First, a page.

So We Buried It Under the Roses

The only indication that anything ever bothered Grandpa was the rose garden. The thought came to him in the middle of a January thaw, and he was celebrating with a folding chair on the drive way. He asked Grandma to join him when the sun was out — she did not.

Instead they watched each other from across the yard, him from the sun spot beside the mailbox, and her from the window in the company of Sean Hannity and the dog. Icicles over the front window dropped water into holes in the snowbank.

He did not know if he loved her anymore. Certainly not a new thought — delusions about love died before many of their grandchildren were born. He accepted it as one of those transitions we’re all required to endure.

She was an accomplished organist, a terrible cook, lover of Elvis and Michelob Lite. Importantly, she was co-witness to 50 years of shared existence. An existence that, upon inspection from this end of things, may not have been shared as equitably as it could have been.

As the sun lowered behind the cold front in the west, he buttoned his coat, placed the chair in the garage behind the lawn mower, and went inside. The next day he bought three bushes, on sale at Home Depot after Valentine’s Day the year Barack Obama was sworn in for the second time. He kept them in the garage until they were ready to plant.

We don’t visit much anymore, Rochester being such a far drive from Kansas City and all. But in a way this works out, Grandma never runs out of stories to tell, forgetting that she told them last time we met. Always the same introduction: Her front room fit 8 children spanning 13 years. She can take anything life has to throw at her. She says this defensively. It’s here that she plugs in one of a dozen stories she likes to tell.

So the story goes, Grandpa is planting the roses outside the front window, under the hummingbird feeder. They are for Grandma.

The houses on their street are short, and made of brick. A rusting Norwegian Spruce towers high over the flagpole, higher than I think it was supposed to grow. Her father planted that spruce as a cutting, a sprig taken from the knuckle of a tree farther north on the lake. The lawns and family lines are well maintained: Mason, Miller, Clawson, Kenny, Kremer, and D’Angelo on the end.

Dozens of children between them, thousands of polaroids: hockey on the canal, camping trips, half naked toddlers marching up and down Cullens Run on the Fourth of July. My Dad somewhere in the middle, his sister Barbara at the front, the rest trailing behind, peripheral and non-distinct to me. A train of firefighters, nurses, teachers, Public Works employees. Each with a little plastic flag in hand, I see a standing army heavy with the potential of my generation, faces of present day cousins and brothers and sisters 30 years off.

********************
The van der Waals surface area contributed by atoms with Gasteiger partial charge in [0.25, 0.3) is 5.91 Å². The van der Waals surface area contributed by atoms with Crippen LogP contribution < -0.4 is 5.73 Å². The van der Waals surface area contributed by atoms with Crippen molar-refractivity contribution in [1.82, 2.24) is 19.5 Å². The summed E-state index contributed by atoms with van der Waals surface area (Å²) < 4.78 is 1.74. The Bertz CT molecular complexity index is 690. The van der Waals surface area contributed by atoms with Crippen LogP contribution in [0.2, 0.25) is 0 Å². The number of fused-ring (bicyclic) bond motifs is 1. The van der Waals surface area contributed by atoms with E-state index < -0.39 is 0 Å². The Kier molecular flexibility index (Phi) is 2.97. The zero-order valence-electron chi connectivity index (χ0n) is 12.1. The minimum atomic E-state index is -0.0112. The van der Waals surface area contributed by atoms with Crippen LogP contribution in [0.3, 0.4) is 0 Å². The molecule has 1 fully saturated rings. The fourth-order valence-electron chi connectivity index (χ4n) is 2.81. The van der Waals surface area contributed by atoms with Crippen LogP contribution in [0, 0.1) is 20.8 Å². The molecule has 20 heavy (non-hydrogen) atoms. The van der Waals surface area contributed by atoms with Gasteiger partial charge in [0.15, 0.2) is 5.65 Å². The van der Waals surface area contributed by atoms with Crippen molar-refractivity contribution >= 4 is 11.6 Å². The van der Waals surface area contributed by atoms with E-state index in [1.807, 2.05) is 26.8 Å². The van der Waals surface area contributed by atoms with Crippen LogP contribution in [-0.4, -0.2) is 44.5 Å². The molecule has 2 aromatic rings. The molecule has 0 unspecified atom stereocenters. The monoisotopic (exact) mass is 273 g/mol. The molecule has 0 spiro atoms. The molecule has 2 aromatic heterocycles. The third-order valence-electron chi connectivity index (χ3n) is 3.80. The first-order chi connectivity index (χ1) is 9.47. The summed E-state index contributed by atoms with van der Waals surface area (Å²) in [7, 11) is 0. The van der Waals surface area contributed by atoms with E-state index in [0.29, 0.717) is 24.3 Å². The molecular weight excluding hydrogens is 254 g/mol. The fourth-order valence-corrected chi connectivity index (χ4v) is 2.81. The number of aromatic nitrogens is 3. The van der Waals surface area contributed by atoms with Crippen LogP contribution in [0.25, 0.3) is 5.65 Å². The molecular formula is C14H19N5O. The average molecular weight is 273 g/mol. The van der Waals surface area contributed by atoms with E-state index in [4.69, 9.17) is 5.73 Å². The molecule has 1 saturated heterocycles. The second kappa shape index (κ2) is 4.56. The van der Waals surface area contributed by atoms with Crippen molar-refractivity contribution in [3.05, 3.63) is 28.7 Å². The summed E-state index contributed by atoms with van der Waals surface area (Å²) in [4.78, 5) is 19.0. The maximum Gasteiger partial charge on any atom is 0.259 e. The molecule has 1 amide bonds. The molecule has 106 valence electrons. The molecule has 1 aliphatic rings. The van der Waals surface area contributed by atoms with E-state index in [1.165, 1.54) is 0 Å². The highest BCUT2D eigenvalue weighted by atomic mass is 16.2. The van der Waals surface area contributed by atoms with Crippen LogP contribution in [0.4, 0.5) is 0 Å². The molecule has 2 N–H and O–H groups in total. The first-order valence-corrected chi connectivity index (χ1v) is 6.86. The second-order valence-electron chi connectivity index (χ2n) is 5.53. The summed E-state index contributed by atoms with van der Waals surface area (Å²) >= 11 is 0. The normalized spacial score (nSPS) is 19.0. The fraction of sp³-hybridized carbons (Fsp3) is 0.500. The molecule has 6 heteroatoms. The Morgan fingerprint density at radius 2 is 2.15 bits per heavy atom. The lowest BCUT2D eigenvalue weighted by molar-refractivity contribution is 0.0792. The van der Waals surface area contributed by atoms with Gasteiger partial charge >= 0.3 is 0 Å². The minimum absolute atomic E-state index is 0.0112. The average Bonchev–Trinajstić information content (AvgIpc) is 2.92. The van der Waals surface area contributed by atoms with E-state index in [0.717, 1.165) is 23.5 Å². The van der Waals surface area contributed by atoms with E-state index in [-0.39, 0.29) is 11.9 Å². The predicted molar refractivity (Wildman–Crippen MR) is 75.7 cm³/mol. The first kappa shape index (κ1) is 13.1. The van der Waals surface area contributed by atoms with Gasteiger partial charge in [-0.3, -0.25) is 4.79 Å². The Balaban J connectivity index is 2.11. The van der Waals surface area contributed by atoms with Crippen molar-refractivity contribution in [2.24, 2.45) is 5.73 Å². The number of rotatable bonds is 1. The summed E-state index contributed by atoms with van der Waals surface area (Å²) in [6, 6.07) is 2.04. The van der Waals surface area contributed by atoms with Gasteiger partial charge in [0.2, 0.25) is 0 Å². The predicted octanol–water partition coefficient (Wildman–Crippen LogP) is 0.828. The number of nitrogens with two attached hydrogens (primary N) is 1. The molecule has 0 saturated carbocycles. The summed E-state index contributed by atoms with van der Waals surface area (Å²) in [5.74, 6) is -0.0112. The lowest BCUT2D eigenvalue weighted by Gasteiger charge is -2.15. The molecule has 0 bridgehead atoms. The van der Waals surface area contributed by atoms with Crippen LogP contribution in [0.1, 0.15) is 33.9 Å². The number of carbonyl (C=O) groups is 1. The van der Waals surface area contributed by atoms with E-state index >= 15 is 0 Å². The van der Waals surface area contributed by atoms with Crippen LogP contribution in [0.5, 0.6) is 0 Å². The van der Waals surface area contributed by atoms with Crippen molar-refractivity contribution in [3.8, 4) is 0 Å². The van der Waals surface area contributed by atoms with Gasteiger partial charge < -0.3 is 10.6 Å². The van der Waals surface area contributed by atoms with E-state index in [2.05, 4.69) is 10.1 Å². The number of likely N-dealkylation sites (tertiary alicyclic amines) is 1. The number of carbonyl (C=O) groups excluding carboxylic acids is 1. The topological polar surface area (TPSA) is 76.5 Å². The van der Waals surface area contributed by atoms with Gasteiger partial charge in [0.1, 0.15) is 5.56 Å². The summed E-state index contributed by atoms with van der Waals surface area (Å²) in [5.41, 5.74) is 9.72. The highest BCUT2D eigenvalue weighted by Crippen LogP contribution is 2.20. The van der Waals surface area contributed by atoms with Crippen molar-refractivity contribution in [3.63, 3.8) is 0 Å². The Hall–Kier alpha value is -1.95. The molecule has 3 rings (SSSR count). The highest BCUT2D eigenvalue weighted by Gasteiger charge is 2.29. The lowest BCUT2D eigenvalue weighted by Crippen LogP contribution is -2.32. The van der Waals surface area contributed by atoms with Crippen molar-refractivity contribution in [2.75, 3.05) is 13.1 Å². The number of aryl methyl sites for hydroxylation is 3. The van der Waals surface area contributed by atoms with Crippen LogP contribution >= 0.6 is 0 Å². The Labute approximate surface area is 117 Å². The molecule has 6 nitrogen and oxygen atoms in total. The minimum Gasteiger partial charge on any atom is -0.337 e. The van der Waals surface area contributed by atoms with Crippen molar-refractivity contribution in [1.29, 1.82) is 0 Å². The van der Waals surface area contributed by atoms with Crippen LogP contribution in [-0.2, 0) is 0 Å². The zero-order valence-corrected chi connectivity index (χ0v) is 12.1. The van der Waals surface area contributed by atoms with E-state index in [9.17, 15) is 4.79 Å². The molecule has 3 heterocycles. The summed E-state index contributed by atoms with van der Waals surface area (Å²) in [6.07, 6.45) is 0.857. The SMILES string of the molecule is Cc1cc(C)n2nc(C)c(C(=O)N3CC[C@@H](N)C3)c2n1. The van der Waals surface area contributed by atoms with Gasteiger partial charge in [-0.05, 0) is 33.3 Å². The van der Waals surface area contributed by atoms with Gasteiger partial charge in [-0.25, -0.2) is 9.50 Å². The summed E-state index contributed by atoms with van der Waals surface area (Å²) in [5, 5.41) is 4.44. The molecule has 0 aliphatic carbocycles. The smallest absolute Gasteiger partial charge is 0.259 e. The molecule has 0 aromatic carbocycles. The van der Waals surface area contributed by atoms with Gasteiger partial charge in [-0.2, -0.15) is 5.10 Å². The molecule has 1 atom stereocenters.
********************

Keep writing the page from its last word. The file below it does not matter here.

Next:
Grandma is sitting in the chair by the front window, one eye on Sean Hannity, the other on Grandpa’s red face — a little sweat creeps down his cheek. He has the hand rake against the pot bound plants, busting roots loose. The roots have work to do, the yard is green but compacted, soil pressed under years of project cars and stomping feet. He sets them in the ground like memorials. Not grave markers, but something similar.

Grandma tells me later that it is a good thing she was watching. Her husband, the Marine, didn’t even notice the largest cat she’d ever seen creep out of the Millers’ side yard. It slinked across the street, and came to rest under the spruce tree. All the while Grandpa is planting these roses in hot, dry May, totally exposed.

Dad’s drinking did not scare her like this cat did. Facebook, and the millennium’s new internet gods couldn’t hold a candle to this frightful moment in May. It sent her to the screen door, hand to her throat.

The cat watched Grandpa as he backfilled the hole. It adjusted its four limbs in the bare, cool soil beneath the tree. She whispered through the crack:


He doesn’t notice, but the cat’s eyes flick towards hers. Venomous and unknowable — inevitable. The muscles ripple under a thin layer of fur. It really was exotic looking, the size and shape of a bobcat, with fur like “a pissed on kind of beige”.

“Harold.” A little louder.

“Harold come inside.” Grandpa straightens his back and looks out from under a pinched red brow.


“You need some water.” Grandpa looks down at the dirt, and the last unpotted rose plant. She gets so worried, so anxious. How many summers had she spent in that same plot — the front of the house growing more and more bare, her willingness to dig fading with the skin infections that came on so easily now. Most years she claims to have forgotten to plant anything altogether.

He plants both hands on the ground and pushes himself upright. Swinging the door open she flinches and backs into the living room.

“What are you running from, Myrna?”

“There’s a humongous cat under the tree.”

He suddenly realizes why she asked him to come inside. He turns to see for himself. It really is humongous, and when they recount the story, he corroborates the size to his grandchildren. Just the same, he draws a glass of water, and gets ready to plant the last of the roses.

“Harold!” He has the door open, and he is ready to step outside. “Harold don’t go out there, what if it attacks you?”